“You can’t focus on the worries of the world, when your only focus is on a trout.” — Neil Gorsuch at his Supreme Court confirmation hearing on March 21, 2017
A few years ago, I was fishing on the Cheat River in West Virginia. I don’t really like to fish because I usually have bad luck and insufficient patience. I still try to approach each outing with optimism, even if I catch little more than an underwater tree branch.
My dad, on the other hand, is an avid fisherman, luckier and more patient. I usually decline his invitations, uninspired by the prospect of a lifeless line and an empty net. But that day he persuaded me with the promise of a great catch.
I stood on a large rock in the river, not worrying about the world, admiring the panoramic view and mindlessly tossing my line into the water; I didn’t expect to catch a damn thing.
Then a behemoth struck. It was a massive trout, at least a foot long, probably longer. Hit with a surge of adrenaline I yelled to my dad who, from his spot downstream, came sprinting and splashing over water-breaching rocks shouting indecipherable instructions. Unfortunately, I didn’t have the drag set properly on my pole and the line snapped. The fish was gone. I went from ecstasy to dismay in no time, as any fisherman who experiences the thrill and disappointment of “the fish that got away” understands.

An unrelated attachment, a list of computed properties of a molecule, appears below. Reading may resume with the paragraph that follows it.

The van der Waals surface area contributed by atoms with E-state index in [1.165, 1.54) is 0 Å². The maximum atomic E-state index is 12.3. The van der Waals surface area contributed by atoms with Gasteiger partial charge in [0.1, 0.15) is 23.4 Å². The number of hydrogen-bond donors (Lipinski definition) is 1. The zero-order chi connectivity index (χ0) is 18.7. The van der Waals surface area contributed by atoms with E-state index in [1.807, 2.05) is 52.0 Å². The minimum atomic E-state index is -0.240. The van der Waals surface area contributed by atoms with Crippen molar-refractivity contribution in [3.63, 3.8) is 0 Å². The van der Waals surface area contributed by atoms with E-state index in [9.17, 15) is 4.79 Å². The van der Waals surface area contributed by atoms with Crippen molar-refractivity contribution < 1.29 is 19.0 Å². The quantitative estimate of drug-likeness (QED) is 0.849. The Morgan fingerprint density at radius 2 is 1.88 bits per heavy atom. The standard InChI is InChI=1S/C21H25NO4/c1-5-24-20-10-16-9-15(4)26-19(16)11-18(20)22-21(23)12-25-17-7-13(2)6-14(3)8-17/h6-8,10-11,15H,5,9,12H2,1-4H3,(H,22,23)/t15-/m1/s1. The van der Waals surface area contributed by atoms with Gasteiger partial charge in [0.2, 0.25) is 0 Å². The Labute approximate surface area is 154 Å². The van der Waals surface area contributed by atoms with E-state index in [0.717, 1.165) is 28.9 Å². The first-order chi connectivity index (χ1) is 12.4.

We were fishing on Shavers Fork of the Cheat River, which originates in neighboring Pocahontas County, the birthplace of eight rivers. My grandparents live in Huntersville, a tiny community in Pocahontas County close to another great river of West Virginia, the Greenbrier.
The Cheat, however, has a more tangible connection to West Virginia’s troubling coal legacy. Like many waterways in coal-producing states, it has long been threatened by mine drainage that turns the water acidic. The river has suffered significantly from acid mine damage (AMD) discharged from abandoned mines and active coal mine operations.
In 1994, torrents of polluted water from an inadequately-sealed underground mine blew out a hillside and poured into Muddy Creek and then into the Cheat, turning the river orange for 16 miles on the way to Cheat Lake, killing everything in its aquatic path, and bringing greater attention to a history of AMD problems. The resulting discharge impacted not only the Cheat Canyon, but also lowered the pH in Cheat Lake to 4.5, killing fish as far away as 16 miles downstream.
In an interview after the election President Trump said, with his singular bluntness, that “clean water, crystal clean water is vitally important.” He was right. Unfortunately, he was wrong in backing Congress’s repeal of the Stream Protection Rule. Bent on resuscitating, not regulating, Big Coal, they fail to see the bigger picture.